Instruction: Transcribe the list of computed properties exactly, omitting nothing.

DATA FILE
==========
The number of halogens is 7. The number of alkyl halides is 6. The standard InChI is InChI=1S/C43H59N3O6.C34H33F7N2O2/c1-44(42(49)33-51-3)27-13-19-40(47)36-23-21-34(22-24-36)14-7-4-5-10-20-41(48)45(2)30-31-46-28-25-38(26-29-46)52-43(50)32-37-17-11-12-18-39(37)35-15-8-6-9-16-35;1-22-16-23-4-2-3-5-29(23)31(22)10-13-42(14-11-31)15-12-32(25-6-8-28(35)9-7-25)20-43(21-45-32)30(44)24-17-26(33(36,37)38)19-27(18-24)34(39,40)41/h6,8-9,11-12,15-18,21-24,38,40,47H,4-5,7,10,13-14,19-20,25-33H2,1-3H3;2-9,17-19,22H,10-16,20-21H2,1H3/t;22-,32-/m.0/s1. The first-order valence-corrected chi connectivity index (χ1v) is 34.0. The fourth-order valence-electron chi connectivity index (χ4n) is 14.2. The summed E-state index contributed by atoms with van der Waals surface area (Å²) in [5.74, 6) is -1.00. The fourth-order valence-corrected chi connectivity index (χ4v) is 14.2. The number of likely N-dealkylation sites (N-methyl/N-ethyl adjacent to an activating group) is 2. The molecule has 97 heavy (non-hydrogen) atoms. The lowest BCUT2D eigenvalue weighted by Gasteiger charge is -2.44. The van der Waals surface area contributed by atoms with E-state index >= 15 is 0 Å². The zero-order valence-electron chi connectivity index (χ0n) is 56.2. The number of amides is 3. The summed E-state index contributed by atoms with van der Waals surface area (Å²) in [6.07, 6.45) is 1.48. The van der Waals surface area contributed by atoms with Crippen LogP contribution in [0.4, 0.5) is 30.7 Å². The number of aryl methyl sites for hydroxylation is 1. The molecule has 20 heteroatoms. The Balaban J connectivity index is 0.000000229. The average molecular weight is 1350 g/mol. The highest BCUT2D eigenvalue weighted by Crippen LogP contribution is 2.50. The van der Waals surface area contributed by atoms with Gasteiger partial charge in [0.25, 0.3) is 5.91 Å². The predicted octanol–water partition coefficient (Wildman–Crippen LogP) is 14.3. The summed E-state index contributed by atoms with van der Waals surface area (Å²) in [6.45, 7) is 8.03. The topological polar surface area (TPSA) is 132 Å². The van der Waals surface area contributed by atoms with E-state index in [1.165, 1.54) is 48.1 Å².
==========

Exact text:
The number of halogens is 7. The number of alkyl halides is 6. The standard InChI is InChI=1S/C43H59N3O6.C34H33F7N2O2/c1-44(42(49)33-51-3)27-13-19-40(47)36-23-21-34(22-24-36)14-7-4-5-10-20-41(48)45(2)30-31-46-28-25-38(26-29-46)52-43(50)32-37-17-11-12-18-39(37)35-15-8-6-9-16-35;1-22-16-23-4-2-3-5-29(23)31(22)10-13-42(14-11-31)15-12-32(25-6-8-28(35)9-7-25)20-43(21-45-32)30(44)24-17-26(33(36,37)38)19-27(18-24)34(39,40)41/h6,8-9,11-12,15-18,21-24,38,40,47H,4-5,7,10,13-14,19-20,25-33H2,1-3H3;2-9,17-19,22H,10-16,20-21H2,1H3/t;22-,32-/m.0/s1. The first-order valence-corrected chi connectivity index (χ1v) is 34.0. The fourth-order valence-electron chi connectivity index (χ4n) is 14.2. The summed E-state index contributed by atoms with van der Waals surface area (Å²) in [5.74, 6) is -1.00. The fourth-order valence-corrected chi connectivity index (χ4v) is 14.2. The number of likely N-dealkylation sites (N-methyl/N-ethyl adjacent to an activating group) is 2. The molecule has 97 heavy (non-hydrogen) atoms. The lowest BCUT2D eigenvalue weighted by Gasteiger charge is -2.44. The van der Waals surface area contributed by atoms with E-state index >= 15 is 0 Å². The zero-order valence-electron chi connectivity index (χ0n) is 56.2. The number of amides is 3. The summed E-state index contributed by atoms with van der Waals surface area (Å²) in [6.07, 6.45) is 1.48. The van der Waals surface area contributed by atoms with Crippen LogP contribution in [0.4, 0.5) is 30.7 Å². The number of aryl methyl sites for hydroxylation is 1. The molecule has 20 heteroatoms. The Balaban J connectivity index is 0.000000229. The average molecular weight is 1350 g/mol. The highest BCUT2D eigenvalue weighted by Crippen LogP contribution is 2.50. The van der Waals surface area contributed by atoms with Gasteiger partial charge in [0.25, 0.3) is 5.91 Å². The predicted octanol–water partition coefficient (Wildman–Crippen LogP) is 14.3. The summed E-state index contributed by atoms with van der Waals surface area (Å²) in [6.45, 7) is 8.03. The topological polar surface area (TPSA) is 132 Å². The van der Waals surface area contributed by atoms with E-state index in [1.165, 1.54) is 48.1 Å².